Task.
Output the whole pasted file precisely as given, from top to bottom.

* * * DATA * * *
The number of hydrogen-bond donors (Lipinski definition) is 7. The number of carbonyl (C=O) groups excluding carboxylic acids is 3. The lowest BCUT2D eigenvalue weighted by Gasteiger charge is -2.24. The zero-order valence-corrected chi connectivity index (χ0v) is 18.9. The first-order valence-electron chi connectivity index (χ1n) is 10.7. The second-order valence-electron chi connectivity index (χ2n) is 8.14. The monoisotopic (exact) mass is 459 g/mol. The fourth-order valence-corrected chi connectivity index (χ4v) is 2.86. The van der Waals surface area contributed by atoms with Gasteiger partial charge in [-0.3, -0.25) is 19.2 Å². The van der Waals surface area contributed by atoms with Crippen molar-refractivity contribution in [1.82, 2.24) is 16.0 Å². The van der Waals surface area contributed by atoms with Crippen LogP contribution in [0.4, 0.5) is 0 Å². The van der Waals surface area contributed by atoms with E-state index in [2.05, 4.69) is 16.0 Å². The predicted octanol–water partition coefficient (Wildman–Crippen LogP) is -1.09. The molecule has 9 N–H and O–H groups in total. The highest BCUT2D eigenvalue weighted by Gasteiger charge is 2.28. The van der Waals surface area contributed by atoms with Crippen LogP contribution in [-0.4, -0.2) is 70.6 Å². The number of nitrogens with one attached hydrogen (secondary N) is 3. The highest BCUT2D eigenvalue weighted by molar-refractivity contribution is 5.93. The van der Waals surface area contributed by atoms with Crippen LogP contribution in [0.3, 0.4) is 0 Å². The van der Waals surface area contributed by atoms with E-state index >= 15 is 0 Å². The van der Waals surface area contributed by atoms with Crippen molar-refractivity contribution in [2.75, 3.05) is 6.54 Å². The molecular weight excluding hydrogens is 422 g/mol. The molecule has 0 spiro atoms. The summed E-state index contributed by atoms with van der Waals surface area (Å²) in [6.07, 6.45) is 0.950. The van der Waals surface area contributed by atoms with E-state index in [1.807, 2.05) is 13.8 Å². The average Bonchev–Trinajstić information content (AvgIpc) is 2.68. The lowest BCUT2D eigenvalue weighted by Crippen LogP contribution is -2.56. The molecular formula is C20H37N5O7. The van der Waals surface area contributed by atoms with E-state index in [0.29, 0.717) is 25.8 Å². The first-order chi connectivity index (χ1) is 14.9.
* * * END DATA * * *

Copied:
The number of hydrogen-bond donors (Lipinski definition) is 7. The number of carbonyl (C=O) groups excluding carboxylic acids is 3. The lowest BCUT2D eigenvalue weighted by Gasteiger charge is -2.24. The zero-order valence-corrected chi connectivity index (χ0v) is 18.9. The first-order valence-electron chi connectivity index (χ1n) is 10.7. The second-order valence-electron chi connectivity index (χ2n) is 8.14. The monoisotopic (exact) mass is 459 g/mol. The fourth-order valence-corrected chi connectivity index (χ4v) is 2.86. The van der Waals surface area contributed by atoms with Gasteiger partial charge in [-0.3, -0.25) is 19.2 Å². The van der Waals surface area contributed by atoms with Crippen molar-refractivity contribution in [1.82, 2.24) is 16.0 Å². The van der Waals surface area contributed by atoms with Crippen LogP contribution in [0.4, 0.5) is 0 Å². The van der Waals surface area contributed by atoms with E-state index in [2.05, 4.69) is 16.0 Å². The predicted octanol–water partition coefficient (Wildman–Crippen LogP) is -1.09. The molecule has 9 N–H and O–H groups in total. The highest BCUT2D eigenvalue weighted by Gasteiger charge is 2.28. The van der Waals surface area contributed by atoms with Crippen LogP contribution in [-0.4, -0.2) is 70.6 Å². The number of nitrogens with one attached hydrogen (secondary N) is 3. The highest BCUT2D eigenvalue weighted by molar-refractivity contribution is 5.93. The van der Waals surface area contributed by atoms with Crippen LogP contribution in [0.3, 0.4) is 0 Å². The van der Waals surface area contributed by atoms with E-state index >= 15 is 0 Å². The van der Waals surface area contributed by atoms with Crippen molar-refractivity contribution in [2.75, 3.05) is 6.54 Å². The molecular weight excluding hydrogens is 422 g/mol. The molecule has 0 spiro atoms. The summed E-state index contributed by atoms with van der Waals surface area (Å²) in [6.07, 6.45) is 0.950. The van der Waals surface area contributed by atoms with E-state index in [1.807, 2.05) is 13.8 Å². The average Bonchev–Trinajstić information content (AvgIpc) is 2.68. The lowest BCUT2D eigenvalue weighted by Crippen LogP contribution is -2.56. The molecular formula is C20H37N5O7. The van der Waals surface area contributed by atoms with E-state index in [0.29, 0.717) is 25.8 Å². The first-order chi connectivity index (χ1) is 14.9.